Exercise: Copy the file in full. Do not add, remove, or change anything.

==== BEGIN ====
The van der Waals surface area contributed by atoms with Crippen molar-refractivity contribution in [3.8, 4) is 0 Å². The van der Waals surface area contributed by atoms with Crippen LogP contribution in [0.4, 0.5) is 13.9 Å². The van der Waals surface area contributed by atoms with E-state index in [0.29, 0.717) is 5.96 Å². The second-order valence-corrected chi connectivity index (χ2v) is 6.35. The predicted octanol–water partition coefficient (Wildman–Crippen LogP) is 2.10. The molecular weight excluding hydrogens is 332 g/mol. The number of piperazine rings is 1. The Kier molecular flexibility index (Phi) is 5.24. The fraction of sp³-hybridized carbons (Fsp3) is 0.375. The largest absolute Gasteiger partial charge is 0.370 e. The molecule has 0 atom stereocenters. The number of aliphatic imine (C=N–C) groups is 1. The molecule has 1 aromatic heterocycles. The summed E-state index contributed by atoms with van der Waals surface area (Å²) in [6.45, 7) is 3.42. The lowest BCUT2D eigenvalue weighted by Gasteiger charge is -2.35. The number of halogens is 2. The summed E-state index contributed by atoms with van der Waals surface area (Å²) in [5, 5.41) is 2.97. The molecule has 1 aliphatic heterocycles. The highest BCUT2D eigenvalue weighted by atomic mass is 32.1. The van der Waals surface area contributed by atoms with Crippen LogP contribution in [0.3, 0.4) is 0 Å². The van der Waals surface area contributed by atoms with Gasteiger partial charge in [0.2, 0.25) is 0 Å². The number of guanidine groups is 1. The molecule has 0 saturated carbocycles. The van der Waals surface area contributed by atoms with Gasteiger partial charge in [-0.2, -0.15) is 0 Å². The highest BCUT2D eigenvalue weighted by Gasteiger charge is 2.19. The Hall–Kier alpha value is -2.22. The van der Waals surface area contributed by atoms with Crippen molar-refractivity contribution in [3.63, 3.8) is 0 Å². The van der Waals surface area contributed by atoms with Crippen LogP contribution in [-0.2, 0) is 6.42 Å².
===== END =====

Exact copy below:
The van der Waals surface area contributed by atoms with Crippen molar-refractivity contribution in [3.8, 4) is 0 Å². The van der Waals surface area contributed by atoms with Crippen LogP contribution in [0.4, 0.5) is 13.9 Å². The van der Waals surface area contributed by atoms with E-state index in [0.29, 0.717) is 5.96 Å². The second-order valence-corrected chi connectivity index (χ2v) is 6.35. The predicted octanol–water partition coefficient (Wildman–Crippen LogP) is 2.10. The molecular weight excluding hydrogens is 332 g/mol. The number of piperazine rings is 1. The Kier molecular flexibility index (Phi) is 5.24. The fraction of sp³-hybridized carbons (Fsp3) is 0.375. The largest absolute Gasteiger partial charge is 0.370 e. The molecule has 0 atom stereocenters. The number of aliphatic imine (C=N–C) groups is 1. The molecule has 1 aromatic heterocycles. The summed E-state index contributed by atoms with van der Waals surface area (Å²) in [6.45, 7) is 3.42. The lowest BCUT2D eigenvalue weighted by Gasteiger charge is -2.35. The number of halogens is 2. The summed E-state index contributed by atoms with van der Waals surface area (Å²) in [5, 5.41) is 2.97. The molecule has 1 aliphatic heterocycles. The highest BCUT2D eigenvalue weighted by atomic mass is 32.1. The van der Waals surface area contributed by atoms with Crippen LogP contribution in [0.3, 0.4) is 0 Å². The van der Waals surface area contributed by atoms with Gasteiger partial charge in [0.2, 0.25) is 0 Å². The number of guanidine groups is 1. The molecule has 0 saturated carbocycles. The van der Waals surface area contributed by atoms with Gasteiger partial charge in [-0.2, -0.15) is 0 Å². The highest BCUT2D eigenvalue weighted by Gasteiger charge is 2.19. The Hall–Kier alpha value is -2.22. The van der Waals surface area contributed by atoms with Crippen molar-refractivity contribution in [3.63, 3.8) is 0 Å². The van der Waals surface area contributed by atoms with Crippen LogP contribution in [-0.2, 0) is 6.42 Å².